Mei Mei Hu, CEO and Co-Founder, Vaxxinity
Hu is Chief Executive Officer and Co-Founder of Vaxxinity, as well as a member of the executive committee of United Biomedical, Inc. She has overseen the launch of one of the first endobody vaccines in the world and the successful spin-out of five companies, including Vaxxinity’s IPO on NASDAQ.
She currently leads the company’s pipeline of chronic disease immunotherapeutic candidates including for Alzheimer’s, Parkinson’s, and hypercholesterolemia, as well as variant-inclusive Covid-19 booster.
Hu was formerly a consultant at McKinsey & Company where she advised pharmaceutical companies on strategic, operational and organizational issues. She has been named to Time 100 Next list, Fortune 40 under 40, and is a member of the Young Global Leaders of World Economic Forum.
It was recently revealed that the company’s Covid-19 booster candidate UB-612 achieved its immunogenicity endpoints in a head-to-head trial against three established vaccine platforms.
Dr Natalie Kenny, Founder and CEO, BioGrad
In 2021, Dr Kenny won EVA’s Businesswoman of the Year award, The Business Desk top 50 City Region Leader for Liverpool and The Business Desk’s North West Investment Award. She has also been awarded the 2022 Liverpool Women In Business, Woman of the year Award.
In January 2023, the company opening the second largest Biobank in the UK, which will give parents the chance to preserve their stem cells within the North West and the provision of non-invasive, prenatal testing and pregnancy testing, something that Dr Kenny hopes “can be a real catalyst for female well-being for decades to come”.
Speaking on the diverse workforce at BioGrad, she said: “Wherever I look I see strong female role models, whether that be in our senior leadership team, our labs or in the classroom.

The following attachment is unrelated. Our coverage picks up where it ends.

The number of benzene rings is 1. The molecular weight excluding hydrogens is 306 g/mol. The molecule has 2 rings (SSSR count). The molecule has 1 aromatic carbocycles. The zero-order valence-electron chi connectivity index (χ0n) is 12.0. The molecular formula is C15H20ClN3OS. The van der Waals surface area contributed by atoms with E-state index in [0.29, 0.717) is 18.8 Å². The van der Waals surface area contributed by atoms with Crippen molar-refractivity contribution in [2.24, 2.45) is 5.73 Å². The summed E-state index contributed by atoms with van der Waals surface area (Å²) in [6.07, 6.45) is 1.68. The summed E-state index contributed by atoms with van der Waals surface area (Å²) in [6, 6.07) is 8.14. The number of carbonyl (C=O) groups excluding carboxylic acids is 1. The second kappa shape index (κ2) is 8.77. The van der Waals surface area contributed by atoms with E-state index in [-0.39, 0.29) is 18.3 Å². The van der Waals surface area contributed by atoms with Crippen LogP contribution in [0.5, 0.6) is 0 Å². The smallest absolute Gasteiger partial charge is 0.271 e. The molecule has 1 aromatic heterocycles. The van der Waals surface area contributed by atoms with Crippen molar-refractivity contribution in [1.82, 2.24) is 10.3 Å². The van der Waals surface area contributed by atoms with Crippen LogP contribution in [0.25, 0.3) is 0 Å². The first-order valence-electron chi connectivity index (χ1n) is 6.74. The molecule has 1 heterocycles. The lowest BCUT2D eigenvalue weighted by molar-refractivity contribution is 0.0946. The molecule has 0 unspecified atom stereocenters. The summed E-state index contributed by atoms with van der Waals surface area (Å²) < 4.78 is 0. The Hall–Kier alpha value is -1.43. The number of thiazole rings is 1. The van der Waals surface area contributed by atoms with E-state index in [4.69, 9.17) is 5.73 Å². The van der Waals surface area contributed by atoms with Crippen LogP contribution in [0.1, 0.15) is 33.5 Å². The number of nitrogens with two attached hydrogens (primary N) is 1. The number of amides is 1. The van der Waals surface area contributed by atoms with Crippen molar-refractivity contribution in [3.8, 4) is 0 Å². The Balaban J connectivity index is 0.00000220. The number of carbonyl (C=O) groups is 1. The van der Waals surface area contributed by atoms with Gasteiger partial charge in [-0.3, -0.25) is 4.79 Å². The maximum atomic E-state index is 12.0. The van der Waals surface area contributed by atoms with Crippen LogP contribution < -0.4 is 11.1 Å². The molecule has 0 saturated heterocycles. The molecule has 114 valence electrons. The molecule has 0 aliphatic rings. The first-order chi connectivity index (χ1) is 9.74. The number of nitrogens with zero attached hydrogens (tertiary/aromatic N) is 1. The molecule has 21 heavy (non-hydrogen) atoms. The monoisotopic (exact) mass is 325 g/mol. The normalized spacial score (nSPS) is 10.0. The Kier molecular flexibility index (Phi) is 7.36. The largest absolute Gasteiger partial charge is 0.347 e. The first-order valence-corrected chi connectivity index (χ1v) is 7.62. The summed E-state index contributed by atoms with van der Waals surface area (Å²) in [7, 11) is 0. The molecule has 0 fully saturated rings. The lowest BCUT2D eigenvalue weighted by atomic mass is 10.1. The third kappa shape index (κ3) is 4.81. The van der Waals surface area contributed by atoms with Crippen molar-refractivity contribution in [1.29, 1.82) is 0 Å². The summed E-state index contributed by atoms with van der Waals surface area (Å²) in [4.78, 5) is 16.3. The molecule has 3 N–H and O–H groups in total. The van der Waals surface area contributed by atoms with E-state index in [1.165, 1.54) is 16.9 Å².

“I am now looking forward to officially opening a new hub for the local community and a space for city region-based, female-led science and tech SMEs later this year and will continue to do all I can to support women throughout the North West and beyond.”
Dr Cathy Tralau-Stewart, Chief Scientific Officer, ValiRx
With over 20 years of senior academic and industry leadership experience, Dr Tralau-Stewart has been involved in advising, evaluating, and carrying out due diligence on over 500 projects and has supported and facilitated the translation of over 40 therapeutic technologies from academia to the clinic.
Commenting on women in STEM for International Women’s Day, she said: “In my view, it is still more challenging for girls and women to get into the STEM industries, and to climb the ladder to reach senior leadership roles, due to the unconscious bias that exists which makes key decision makers more likely to recruit in their own image – so people who look and sound like they do.
“But if businesses are to grow, the value of different voices, experiences, views, and opinions must be realised and leveraged, particularly at board level. We still need more women in senior roles, and more role models for the younger generation of women to be guided by. Giving young women visibility of relatable role models can only have a positive impact on increasing the number of women in STEM.”
Livia Ng, CEO and Founder, Neuroute
At just 24 years old, Ng is working on critical challenges in clinical trials, specifically in planning and recruitment, and has been building innovative solutions designed to benefit patients and researchers – with a focus on efficiency, transparency and diversity in clinical development.
Ng studied Neuroscience at University College London and Imperial College London, followed by a stint in academic research in the biotech sector. She founded Neuroute in 2019, with the aim of empowering patients from diverse backgrounds to participate in drug trials.
Listen to her In Conversation With interview with DDW’s Megan Thomas on the DDW Podcast to find out more.
Dr Emily Leproust, Founder and CEO, Twist Biopharma